Doin’ it for themselves.


The American stand-up comedian Doug Stanhope once said that you “should laugh everywhere you can find even the slightest glimmer of humour.” It’s an optimistic outlook on comedy. That I laughed during Jason Moore’s new comedy film, Sisters, more than probably any other American comedy this year possibly says more about the state of American comedy cinema than any real merit of Moore’s film. That’s a pessimistic outlook on comedy.

I wonder if, when Doug Stanhope encouraged our laughter in that way that I mentioned above, he had the homophobic breed of humour that has been hovering over too many American comedies for far too long. This isn’t the first review of mine this year to wonder at the fact that homosexuality is still a punchline in Hollywood. It’s not the second either, or even the third. There’s a sense during Sisters that Moore isn’t in tune with the fact that he’s being homophobic because the film takes cheap shots at female homosexuality rather than male homosexuality. It’s a small part of the film but already one paragraph of this review. That might say something about me or something about the arrested development of Hollywood’s mentality. Probably both. Granted, “Hollywood” is an extraordinarily broad way of describing the American film industry but it feels a bit rich to pat yourself on the back for making Brokeback Mountain with one hand while sniggering at lesbian stereotypes with the other. It may be pessimism, but I can’t laugh at that sort of glimmer of humour. The sheer counter-productivity of it is one thing. The staleness of the humour is another.

But there’s about as much to like about Sisters as there is to dislike. Maura (Amy Poehler) and Kate (Tina Fey) are siblings. Maura is recently divorced, a nurse, and worries too much. Kate is a single mother, was recently fired from her job as a beautician and she’s homeless. They head home after they discover that their parents are planning on selling the house that they grew up in. Charged with the mission of cleaning out their belongings, they instead decide to throw a party and invite all their old high school friends.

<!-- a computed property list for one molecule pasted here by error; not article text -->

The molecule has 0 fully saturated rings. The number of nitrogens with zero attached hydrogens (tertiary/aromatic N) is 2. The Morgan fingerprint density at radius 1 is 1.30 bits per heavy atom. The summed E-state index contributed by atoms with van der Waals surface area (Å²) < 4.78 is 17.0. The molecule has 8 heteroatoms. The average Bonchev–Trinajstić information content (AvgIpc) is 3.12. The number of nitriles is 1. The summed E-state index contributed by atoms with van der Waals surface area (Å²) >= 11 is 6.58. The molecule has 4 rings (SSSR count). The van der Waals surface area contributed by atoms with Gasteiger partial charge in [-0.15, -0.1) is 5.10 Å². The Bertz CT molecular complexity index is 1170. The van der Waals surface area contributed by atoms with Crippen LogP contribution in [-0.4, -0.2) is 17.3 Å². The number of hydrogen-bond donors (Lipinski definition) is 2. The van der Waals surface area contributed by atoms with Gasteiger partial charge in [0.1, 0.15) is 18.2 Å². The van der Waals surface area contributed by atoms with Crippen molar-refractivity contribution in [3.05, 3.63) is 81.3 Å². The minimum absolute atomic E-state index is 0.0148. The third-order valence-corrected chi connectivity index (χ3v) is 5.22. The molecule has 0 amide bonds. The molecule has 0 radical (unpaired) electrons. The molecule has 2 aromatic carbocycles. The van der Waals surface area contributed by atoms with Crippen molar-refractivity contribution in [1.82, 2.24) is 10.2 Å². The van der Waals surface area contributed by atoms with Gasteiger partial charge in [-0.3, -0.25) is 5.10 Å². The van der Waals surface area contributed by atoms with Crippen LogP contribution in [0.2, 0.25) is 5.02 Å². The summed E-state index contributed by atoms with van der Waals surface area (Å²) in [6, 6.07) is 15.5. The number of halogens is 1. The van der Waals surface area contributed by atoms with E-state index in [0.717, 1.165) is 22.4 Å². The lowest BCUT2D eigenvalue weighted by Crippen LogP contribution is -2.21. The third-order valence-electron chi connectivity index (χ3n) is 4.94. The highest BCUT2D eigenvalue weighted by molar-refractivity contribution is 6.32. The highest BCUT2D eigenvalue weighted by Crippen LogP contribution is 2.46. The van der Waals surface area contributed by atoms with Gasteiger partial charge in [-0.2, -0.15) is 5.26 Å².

The plot is chaotic and unfocused, which doesn’t matter so much in comedy if there are enough laughs to keep the mind diverted. There are a handful of funny moments in Sisters, and a couple of very funny moments. Out of pity, Maura invites Alex (Bobby Moynihan) to the party. He’s the guy from high school who channelled his loneliness into extreme pop culture enthusiasm. Alex unwittingly takes drugs and from then on almost every time he’s on screen, Sisters is funny. Drugs as comedy has become particularly prominent over the past few years, largely thanks to Seth Rogan, and yet Moynihan’s performance is enthusiastic and astute enought to distinguish itself from the other recent drug-fuelled comedic performances.

Moore’s film also benefits from the charm of the two leads. Both women, particularly Poehler have natural comic instinct and have an ability to imbue the same tired beats that have been plaguing Rogan and his male contemporaries with a sense of energy and fun. But that same laziness that has begun to creep into Rogan’s films (Rogan here representing a wide number of American film comedians, for the sake of brevity) also afflicts Moore’s. We’ve seen most of the jokes that Sisters has to offer, and the plot has nothing to offer. Both issues contradict the talent in front of and behind the screen.

Comedy is infamously more difficult than drama but apathy doesn’t help. Sisters is an entertaining movie, which is more than I can say for most films of this ilk that have been release this past year. But when it could have been something worthwhile, and it could have been, then why isn’t it?


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